Communist Victory in North China

The Chinese Civil War

China 1949.0131

Communist Victory in North China

The Chinese Civil War (31 January 1949)

Historical Map of China, Mongolia, & Korea

With their defeat at Xuzhou, the Nationalists were forced to abandon northern China and fall back on Nanjing and the Yangtze River. Chiang Kaishek resigned and his replacement, Li Zongren, attempted to negotiate peace with Mao.

Main Events

Pingjin Campaign

In the Pingjin Campaign, the Chinese Communist People's Liberation Army conquered Hebei province, capturing the key cities of Zhangjiakou and Tianjin from the Nationalists. On 21 January 1949, the isolated Nationalist garrison in Beiping (now Beijing) agreed to surrender, with the People's Liberation Army entering the city ten days later. The Communist victory brought an end to Nationalist power in the North China Plain

Ceasefire in Kashmir

Following Indian military successes and a United Nations resolution proposing a ceasefire on 13 August 1948, India and Pakistan agreed to stop fighting in Kashmir. The ceasefire established a line of control in Kashmir, giving India roughly two-thirds of the territory, and brought an end to the First Indo-Pakistani War. Overall India had lost 1,500 killed and 3,500 wounded, whereas Pakistan had lost 6,000 killed and 14,000 wounded.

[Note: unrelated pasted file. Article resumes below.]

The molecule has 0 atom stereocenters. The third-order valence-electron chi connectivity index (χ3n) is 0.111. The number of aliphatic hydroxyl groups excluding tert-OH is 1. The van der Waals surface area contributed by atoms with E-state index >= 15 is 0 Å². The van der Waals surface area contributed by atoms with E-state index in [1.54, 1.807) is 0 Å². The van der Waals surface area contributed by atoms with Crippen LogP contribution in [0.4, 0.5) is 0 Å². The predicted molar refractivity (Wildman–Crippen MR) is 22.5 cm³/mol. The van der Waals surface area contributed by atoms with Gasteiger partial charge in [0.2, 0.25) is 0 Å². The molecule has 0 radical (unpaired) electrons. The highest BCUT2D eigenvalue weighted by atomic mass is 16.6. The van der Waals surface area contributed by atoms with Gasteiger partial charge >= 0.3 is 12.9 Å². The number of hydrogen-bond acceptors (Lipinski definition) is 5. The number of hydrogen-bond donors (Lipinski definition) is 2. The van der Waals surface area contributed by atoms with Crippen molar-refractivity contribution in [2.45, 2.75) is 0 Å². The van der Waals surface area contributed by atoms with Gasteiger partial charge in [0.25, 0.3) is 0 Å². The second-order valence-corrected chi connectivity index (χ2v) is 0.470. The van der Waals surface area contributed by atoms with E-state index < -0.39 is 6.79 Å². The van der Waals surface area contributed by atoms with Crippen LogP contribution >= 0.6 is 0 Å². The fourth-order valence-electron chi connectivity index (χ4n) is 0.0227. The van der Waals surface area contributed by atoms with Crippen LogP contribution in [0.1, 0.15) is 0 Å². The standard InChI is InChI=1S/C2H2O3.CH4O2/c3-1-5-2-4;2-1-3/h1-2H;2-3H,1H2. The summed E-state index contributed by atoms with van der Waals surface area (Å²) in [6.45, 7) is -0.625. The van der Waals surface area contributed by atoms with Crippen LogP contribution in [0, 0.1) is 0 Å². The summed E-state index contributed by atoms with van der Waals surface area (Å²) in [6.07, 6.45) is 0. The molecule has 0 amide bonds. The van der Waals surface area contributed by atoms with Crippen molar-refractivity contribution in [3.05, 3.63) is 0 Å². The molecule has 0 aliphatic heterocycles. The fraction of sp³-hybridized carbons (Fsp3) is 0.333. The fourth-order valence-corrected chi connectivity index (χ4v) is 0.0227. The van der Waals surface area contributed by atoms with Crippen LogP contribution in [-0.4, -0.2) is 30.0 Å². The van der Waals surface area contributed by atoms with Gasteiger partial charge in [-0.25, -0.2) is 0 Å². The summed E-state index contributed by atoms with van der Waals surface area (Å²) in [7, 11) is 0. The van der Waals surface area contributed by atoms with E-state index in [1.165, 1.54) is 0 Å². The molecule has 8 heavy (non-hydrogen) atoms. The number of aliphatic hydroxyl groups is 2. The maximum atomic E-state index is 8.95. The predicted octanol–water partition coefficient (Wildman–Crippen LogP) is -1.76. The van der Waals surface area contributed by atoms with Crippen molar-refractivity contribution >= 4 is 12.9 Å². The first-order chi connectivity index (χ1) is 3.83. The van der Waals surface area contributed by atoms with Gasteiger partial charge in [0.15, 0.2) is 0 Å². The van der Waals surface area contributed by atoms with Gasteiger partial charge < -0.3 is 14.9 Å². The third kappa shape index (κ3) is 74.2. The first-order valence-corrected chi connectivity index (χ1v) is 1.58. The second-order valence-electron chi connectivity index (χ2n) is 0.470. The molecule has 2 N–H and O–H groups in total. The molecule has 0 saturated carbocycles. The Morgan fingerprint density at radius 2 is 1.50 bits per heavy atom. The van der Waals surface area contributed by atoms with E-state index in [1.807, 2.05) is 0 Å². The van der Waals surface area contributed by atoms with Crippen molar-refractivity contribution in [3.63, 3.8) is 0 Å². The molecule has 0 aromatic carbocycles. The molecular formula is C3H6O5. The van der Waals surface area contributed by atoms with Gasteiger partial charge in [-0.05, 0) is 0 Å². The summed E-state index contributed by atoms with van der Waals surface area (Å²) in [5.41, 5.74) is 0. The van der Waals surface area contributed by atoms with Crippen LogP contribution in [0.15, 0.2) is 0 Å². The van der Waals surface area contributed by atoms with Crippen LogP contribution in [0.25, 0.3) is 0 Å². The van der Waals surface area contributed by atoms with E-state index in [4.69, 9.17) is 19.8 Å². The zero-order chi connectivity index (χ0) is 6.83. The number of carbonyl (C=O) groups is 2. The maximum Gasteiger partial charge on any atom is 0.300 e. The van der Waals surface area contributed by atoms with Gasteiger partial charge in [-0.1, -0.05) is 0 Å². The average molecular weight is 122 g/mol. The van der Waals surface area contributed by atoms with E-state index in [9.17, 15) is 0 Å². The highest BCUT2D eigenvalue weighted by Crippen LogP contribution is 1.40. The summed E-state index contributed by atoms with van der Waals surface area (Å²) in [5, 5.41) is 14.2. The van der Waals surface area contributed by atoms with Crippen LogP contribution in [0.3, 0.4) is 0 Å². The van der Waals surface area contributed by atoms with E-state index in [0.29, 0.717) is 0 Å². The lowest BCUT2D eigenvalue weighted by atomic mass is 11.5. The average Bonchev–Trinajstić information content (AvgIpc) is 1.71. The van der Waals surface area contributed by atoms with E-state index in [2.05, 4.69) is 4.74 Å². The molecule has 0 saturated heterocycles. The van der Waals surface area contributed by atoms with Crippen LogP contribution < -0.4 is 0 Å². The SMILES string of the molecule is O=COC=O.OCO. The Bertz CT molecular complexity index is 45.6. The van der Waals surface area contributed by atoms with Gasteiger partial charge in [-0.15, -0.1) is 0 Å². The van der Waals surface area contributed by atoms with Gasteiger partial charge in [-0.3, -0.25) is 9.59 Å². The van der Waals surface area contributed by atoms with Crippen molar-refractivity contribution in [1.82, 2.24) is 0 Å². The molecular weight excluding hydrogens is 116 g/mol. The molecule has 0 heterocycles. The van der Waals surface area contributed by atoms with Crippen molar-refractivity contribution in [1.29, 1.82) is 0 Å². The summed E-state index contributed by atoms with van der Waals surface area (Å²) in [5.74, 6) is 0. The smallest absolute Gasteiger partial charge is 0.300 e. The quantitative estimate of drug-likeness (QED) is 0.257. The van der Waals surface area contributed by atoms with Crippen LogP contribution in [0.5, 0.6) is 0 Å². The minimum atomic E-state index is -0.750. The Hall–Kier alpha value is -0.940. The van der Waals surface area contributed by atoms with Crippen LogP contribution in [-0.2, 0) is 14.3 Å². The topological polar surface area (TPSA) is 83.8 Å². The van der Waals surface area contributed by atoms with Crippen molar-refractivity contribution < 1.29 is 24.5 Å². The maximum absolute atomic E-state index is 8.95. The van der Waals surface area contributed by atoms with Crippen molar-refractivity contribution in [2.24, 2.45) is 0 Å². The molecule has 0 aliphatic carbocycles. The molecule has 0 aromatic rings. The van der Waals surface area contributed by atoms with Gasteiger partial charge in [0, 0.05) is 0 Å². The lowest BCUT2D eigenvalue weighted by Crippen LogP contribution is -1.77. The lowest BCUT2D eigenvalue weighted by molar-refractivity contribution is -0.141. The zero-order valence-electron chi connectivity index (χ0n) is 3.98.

Resignation of Chiang Kaishek

Following the Chinese Communist defeat of the Nationalists in the north, Chiang Kaishek resigned his position as President of the Republic of China. Li Zongren, Chiang's political rival and vice-president, became acting president. Li immediately attempted to negotiate an end to the civil war, but without success.

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